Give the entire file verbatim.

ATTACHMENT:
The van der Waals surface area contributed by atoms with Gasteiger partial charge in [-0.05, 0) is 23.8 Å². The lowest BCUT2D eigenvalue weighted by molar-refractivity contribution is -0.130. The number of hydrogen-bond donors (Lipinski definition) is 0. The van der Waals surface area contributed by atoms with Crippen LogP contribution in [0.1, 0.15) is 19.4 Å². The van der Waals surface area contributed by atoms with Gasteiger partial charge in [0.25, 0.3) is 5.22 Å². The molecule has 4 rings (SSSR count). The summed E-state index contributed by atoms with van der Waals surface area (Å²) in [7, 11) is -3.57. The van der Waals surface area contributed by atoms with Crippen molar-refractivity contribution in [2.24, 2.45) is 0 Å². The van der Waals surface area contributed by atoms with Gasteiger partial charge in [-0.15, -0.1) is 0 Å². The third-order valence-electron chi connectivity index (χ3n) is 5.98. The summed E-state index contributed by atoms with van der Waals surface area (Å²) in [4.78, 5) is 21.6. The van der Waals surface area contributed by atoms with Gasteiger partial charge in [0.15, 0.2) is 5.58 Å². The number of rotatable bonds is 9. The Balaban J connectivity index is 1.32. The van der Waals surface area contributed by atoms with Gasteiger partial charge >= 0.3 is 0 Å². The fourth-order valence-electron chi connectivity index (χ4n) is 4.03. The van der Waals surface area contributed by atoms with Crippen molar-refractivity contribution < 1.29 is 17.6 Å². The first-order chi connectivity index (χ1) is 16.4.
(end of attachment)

The van der Waals surface area contributed by atoms with Gasteiger partial charge in [-0.05, 0) is 23.8 Å². The lowest BCUT2D eigenvalue weighted by molar-refractivity contribution is -0.130. The number of hydrogen-bond donors (Lipinski definition) is 0. The van der Waals surface area contributed by atoms with Crippen LogP contribution in [0.1, 0.15) is 19.4 Å². The van der Waals surface area contributed by atoms with Gasteiger partial charge in [0.25, 0.3) is 5.22 Å². The molecule has 4 rings (SSSR count). The summed E-state index contributed by atoms with van der Waals surface area (Å²) in [7, 11) is -3.57. The van der Waals surface area contributed by atoms with Crippen molar-refractivity contribution in [2.24, 2.45) is 0 Å². The van der Waals surface area contributed by atoms with Gasteiger partial charge in [-0.15, -0.1) is 0 Å². The third-order valence-electron chi connectivity index (χ3n) is 5.98. The summed E-state index contributed by atoms with van der Waals surface area (Å²) in [4.78, 5) is 21.6. The van der Waals surface area contributed by atoms with Gasteiger partial charge in [0.15, 0.2) is 5.58 Å². The number of rotatable bonds is 9. The Balaban J connectivity index is 1.32. The van der Waals surface area contributed by atoms with Gasteiger partial charge >= 0.3 is 0 Å². The fourth-order valence-electron chi connectivity index (χ4n) is 4.03. The van der Waals surface area contributed by atoms with Crippen molar-refractivity contribution < 1.29 is 17.6 Å². The first-order chi connectivity index (χ1) is 16.4.